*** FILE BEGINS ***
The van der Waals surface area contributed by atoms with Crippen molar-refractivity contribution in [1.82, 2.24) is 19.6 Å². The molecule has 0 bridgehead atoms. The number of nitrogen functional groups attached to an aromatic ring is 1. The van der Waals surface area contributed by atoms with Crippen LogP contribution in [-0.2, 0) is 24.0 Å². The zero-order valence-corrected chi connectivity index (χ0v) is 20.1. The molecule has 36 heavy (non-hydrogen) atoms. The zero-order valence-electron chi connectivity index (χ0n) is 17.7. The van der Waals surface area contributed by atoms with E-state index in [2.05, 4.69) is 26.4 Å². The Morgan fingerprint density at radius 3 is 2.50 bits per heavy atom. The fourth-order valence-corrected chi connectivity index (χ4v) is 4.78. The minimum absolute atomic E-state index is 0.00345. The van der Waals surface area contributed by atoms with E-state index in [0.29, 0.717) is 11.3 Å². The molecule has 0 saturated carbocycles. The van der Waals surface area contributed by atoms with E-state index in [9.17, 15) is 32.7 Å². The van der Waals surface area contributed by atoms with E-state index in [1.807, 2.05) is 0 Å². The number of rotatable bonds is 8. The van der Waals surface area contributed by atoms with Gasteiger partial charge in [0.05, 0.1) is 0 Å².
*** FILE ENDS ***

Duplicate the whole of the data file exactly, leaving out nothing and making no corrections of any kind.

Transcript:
The van der Waals surface area contributed by atoms with Crippen molar-refractivity contribution in [1.82, 2.24) is 19.6 Å². The molecule has 0 bridgehead atoms. The number of nitrogen functional groups attached to an aromatic ring is 1. The van der Waals surface area contributed by atoms with Crippen LogP contribution in [-0.2, 0) is 24.0 Å². The zero-order valence-corrected chi connectivity index (χ0v) is 20.1. The molecule has 36 heavy (non-hydrogen) atoms. The zero-order valence-electron chi connectivity index (χ0n) is 17.7. The van der Waals surface area contributed by atoms with E-state index in [2.05, 4.69) is 26.4 Å². The Morgan fingerprint density at radius 3 is 2.50 bits per heavy atom. The fourth-order valence-corrected chi connectivity index (χ4v) is 4.78. The minimum absolute atomic E-state index is 0.00345. The van der Waals surface area contributed by atoms with E-state index in [0.29, 0.717) is 11.3 Å². The molecule has 0 saturated carbocycles. The van der Waals surface area contributed by atoms with E-state index in [9.17, 15) is 32.7 Å². The van der Waals surface area contributed by atoms with E-state index in [1.807, 2.05) is 0 Å². The number of rotatable bonds is 8. The van der Waals surface area contributed by atoms with Gasteiger partial charge in [0.05, 0.1) is 0 Å².